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Eddie grows up

(Paramount Pictures)


Eddie grows up

Imagine That shows Murphy has the chops to be a serious actor

Eddie Murphy is back, but this time without a fat suit or talking animal in sight. Instead, he delivers a sweet, nuanced, and funny performance as a father baffled and intimidated by his daughter. Imagine That opens June 12, just in time for Father's Day, and explores the unique joys of being a dad.

Murphy plays Evan, a high-powered financial advisor. His one weakness is his inability to connect with his daughter, Olivia (Yara Shahidi), whom he loves but doesn't understand. Olivia hasn't adjusted to her parents' divorce. She spends hours huddled under her security blanket, whispering to imaginary friends. Her mother is concerned and Evan is annoyed until Olivia starts relaying stock advice from the imaginary princesses, advice that turns out to be preternaturally accurate. Evan wants to outplay his rival, the over-the-top Native American sham artist Johnny Whitefeather (Thomas Haden Church). However, as Evan starts pretending to enter her imaginary world more and more, he begins to fall in love more with his daughter and less with her stock advice.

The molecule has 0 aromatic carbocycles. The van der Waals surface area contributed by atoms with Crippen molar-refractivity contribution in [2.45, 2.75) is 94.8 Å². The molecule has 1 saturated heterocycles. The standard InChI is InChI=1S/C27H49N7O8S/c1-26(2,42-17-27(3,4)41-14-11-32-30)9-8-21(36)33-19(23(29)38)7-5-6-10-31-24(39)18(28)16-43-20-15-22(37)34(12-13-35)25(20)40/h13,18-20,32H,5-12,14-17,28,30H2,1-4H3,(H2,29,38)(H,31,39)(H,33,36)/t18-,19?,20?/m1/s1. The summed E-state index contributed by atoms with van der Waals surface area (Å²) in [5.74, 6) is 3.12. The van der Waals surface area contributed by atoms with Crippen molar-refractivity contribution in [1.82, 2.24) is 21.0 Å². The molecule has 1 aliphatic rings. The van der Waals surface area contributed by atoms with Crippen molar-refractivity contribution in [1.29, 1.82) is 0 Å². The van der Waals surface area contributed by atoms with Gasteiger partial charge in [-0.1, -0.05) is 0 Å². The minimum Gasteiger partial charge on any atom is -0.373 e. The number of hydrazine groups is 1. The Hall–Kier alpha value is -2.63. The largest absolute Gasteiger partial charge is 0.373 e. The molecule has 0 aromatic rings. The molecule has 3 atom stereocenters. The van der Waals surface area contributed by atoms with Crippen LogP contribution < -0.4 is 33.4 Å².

Those who remember Murphy in Dr. Doolittle, Daddy Day Care, and the shudder-inducing Norbit are likely a little gun-shy about Eddie Murphy movies. However, his performance has more in common with his role in Dreamgirls than the recent goofy throwaways, proving that he has the chops to be a serious actor. Murphy is not afraid to allow Evan to be unlikable in the beginning, selfish and oblivious to his daughter's needs, giving weight to his ultimate transformation. Yara Shahidi is adorable and lights up the screen.

The film (rated PG for some mild language and brief questionable behavior) is a well-written and well-acted, if sometimes confusing, meditation on the constant search to find balance between career and family. It's a love story between a father and daughter, one of the best kinds of love story.